I grew up in Miami in the late 70s and early 80s, this book is a gut wrenching read. It’s a story that deserves professional care from its author and in my opinion, it received such care with excellent writing and brutal honesty. I had an uncle in Miami PD and recall his stories about the 1980, ‘82 and ‘89 riots along with tales around the dinner table about narcotics trafficking and interdiction. We moved to West Palm Beach in the late 80s. Thank you for writing this book.

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The most gripping and direct book on Miami

This book provided me with a deeper understanding of the city I was born and raised in during a period in my life where I was growing up and learning how to survive. I have not stopped recommending this book to my friends that always ask me what makes Miami so different from other cities.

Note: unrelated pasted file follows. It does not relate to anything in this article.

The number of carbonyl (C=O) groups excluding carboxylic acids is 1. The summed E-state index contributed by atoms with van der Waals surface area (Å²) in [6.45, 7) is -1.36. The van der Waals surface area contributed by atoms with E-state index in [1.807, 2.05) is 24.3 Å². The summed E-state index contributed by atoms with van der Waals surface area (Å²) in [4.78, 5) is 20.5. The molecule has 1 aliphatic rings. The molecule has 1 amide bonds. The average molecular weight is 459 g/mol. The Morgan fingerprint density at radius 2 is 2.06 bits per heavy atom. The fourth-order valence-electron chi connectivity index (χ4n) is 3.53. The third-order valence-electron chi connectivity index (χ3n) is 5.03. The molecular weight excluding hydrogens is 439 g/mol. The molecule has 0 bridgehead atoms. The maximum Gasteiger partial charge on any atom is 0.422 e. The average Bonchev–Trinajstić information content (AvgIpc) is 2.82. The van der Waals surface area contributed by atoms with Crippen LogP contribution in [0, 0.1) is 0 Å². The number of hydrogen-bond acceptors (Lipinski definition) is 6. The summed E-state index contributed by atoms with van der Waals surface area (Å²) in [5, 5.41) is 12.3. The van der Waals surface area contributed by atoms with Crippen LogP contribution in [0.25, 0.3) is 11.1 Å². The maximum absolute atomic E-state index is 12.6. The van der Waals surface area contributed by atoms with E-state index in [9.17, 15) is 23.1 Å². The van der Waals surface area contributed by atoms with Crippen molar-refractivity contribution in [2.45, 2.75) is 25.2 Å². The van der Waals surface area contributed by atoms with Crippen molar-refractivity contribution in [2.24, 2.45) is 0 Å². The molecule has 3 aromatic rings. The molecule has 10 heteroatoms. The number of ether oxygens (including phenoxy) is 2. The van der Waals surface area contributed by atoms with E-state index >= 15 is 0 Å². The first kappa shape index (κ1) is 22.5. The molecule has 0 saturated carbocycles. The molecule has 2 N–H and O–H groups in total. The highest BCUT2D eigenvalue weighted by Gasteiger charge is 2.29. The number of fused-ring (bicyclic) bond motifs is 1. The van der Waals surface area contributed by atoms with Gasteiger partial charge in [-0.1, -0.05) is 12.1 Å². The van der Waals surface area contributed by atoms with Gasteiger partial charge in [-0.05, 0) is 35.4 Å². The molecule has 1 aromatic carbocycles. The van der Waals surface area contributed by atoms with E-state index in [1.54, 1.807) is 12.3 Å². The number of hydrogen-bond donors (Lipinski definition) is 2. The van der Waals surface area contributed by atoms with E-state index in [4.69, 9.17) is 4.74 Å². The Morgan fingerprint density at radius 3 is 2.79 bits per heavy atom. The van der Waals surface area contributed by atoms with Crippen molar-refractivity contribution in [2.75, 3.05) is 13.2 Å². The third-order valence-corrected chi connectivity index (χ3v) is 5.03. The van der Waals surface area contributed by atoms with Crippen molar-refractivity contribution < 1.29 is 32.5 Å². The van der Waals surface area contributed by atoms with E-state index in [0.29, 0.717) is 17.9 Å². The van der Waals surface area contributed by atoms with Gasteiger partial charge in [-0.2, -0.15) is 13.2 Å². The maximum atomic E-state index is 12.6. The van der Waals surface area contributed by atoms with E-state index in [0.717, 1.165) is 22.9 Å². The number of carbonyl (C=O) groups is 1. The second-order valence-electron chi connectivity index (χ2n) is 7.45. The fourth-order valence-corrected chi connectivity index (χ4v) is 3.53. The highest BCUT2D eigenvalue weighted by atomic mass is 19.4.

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Understanding Miami

Excellent history lesson that provides great insights into how Miami became the city it is today

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Fabulous book! It really describes what went on in Miami in the late 70s and 1980s

I moved here in the mid-70s and lived through everything described in this book. It was so fascinating to hear it in the big picture form and be able to see the way everything intertwined. Truly fabulous read. A must for anybody who grew up in Miami. Or for anyone who wants to understand its history

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Gripping Narrative

This is a terrific book—grabs you like a great novel, but it’s non-fiction. I grew up in Miami and was a teenager in 1980, the year documented in this book, so I have a special interest in the subject, but it was riveting.

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Outstanding! reads like a thriller.

Miami in 1980 was an appetizer for the future of America. Griffin's book capitures it brilliantly!